by Dale Chappell
The Court of Appeals of New York found that a driver’s eventual consent to a breathalyzer test was “coerced” and involuntary after police waited more than two hours to ask him to consent to the test. The Court held that the officer’s warning that his refusal could be used against him in court was improper under the law, and that his consent based on that warning required suppression of the evidence.
Donald Odum was arrested for DWI and taken to the police station. Over two hours later, he was asked to submit to a breathalyzer test but declined. The officer warned Odum that if he refused to take a breath test, it would be used as evidence against him in court. Odum then agreed, based on that warning, and the result showed his 0.09 percent alcohol level was just over the legal limit.
He moved to suppress the test results, and the criminal court ruled that because Odum had refused but then consented to the breathalyzer more than two hours after his arrest based on the officer’s erroneous statement of the law, the evidence had to be suppressed.
The State appealed, and the intermediate appellate court affirmed. The Court of Appeals granted the State leave to appeal and affirmed the lower courts’ rulings.
Vehicle and Traffic Law § 1194(2)(a) provides that any person licensed to drive in New York “shall be deemed to have given consent” to any alcohol or drug test at the direction of law enforcement when suspected of DWI.
Section 1194(2)(b) provides that if a driver refuses to submit to such test, the fact that he or she refused can be used against him or her in court. However, § 1194(2)(a)(1) also provides that such a test must be given “within two hours after such person has been placed under arrest.”
The two-hour limit is not “meaningless,” the Court of Appeals admonished, in interpreting § 1194. While a driver may consent to a test beyond the two-hour limit, the provision that allows for admission in court of a driver’s refusal applies only to refusals within that time limit, the Court explained. When police use that warning of admission in court to prompt a driver to take a breathalyzer after he has refused beyond that time limit and then consents, the consent is based on an improper statement of the law and is thus treated as coerced, the Court concluded.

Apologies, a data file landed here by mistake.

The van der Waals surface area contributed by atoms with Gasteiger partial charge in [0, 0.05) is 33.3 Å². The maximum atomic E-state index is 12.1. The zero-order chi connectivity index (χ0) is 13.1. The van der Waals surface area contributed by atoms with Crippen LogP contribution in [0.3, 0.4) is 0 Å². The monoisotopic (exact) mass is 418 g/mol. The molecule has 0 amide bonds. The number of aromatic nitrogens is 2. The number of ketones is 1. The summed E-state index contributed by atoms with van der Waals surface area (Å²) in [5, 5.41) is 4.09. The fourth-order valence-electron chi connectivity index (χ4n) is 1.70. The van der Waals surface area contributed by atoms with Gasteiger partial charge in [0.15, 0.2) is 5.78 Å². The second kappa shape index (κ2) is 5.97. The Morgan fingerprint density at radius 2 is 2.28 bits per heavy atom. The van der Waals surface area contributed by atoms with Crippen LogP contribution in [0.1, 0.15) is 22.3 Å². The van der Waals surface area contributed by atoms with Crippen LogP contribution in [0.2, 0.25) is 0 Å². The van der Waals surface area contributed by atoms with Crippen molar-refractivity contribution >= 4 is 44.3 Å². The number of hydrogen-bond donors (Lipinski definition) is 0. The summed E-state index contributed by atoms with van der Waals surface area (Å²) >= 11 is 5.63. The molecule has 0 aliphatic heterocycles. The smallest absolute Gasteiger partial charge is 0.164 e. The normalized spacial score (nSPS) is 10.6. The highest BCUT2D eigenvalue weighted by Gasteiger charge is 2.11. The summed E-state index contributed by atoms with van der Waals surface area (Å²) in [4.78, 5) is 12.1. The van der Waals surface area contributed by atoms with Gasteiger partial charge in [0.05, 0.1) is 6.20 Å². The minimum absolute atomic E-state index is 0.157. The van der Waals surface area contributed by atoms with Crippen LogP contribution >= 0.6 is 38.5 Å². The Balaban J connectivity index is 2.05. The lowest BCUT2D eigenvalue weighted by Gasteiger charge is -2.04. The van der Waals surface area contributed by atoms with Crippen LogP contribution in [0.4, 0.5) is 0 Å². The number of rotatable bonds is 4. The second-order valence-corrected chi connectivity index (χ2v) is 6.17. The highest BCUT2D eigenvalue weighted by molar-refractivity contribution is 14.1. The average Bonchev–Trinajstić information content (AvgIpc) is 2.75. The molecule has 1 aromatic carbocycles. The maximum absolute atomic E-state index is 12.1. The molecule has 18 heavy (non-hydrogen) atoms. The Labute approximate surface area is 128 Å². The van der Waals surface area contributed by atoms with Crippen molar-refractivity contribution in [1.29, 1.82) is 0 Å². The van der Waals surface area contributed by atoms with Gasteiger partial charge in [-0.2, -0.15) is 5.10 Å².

The Court reasoned that words and phrases of a statutory section must be interpreted with reference to the entire section and that the two-hour limit therefore applies to all of § 1194(2).
This meant that after the two-hour limit expired, Odium’s refusal could not, “as a matter of law,” have triggered the provision allowing admission of his refusal to be used as evidence against him. This also meant that the officer’s warning to Odum that his refusal could be against him was incorrect as a matter of law.
The Court instructed that the right to refuse to submit to a breath test, on the facts presented in this case, is statutory, not constitutional. That is, the Court noted that the “Legislature is free to amend the statute to clarify the scope of the statutory rights, particularly in light of the express clarification in Birchfield [by the U.S. Supreme Court in Birchfield v. North Dakota, 136 S. Ct. 2160 (2016)] that warrantless breath tests are constitutionally permissible.”
New York law allows a driver to refuse a breathalyzer. And, because Odum’s refusal came after the two-hour statutory limit for police to compel him with warnings that his failure to take the test could be used against him in court, his consent based on that warning was involuntary.
Accordingly, the New York Court of Appeals affirmed the lower courts’ rulings, suppressing the evidence against Odum. See: People v. Odum, 2018 NY Slip Op 03173 (2018).
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Related legal case
People v. Odum
|Cite||2018 NY Slip Op 03173 (2018)|
|Level||State Court of Appeals|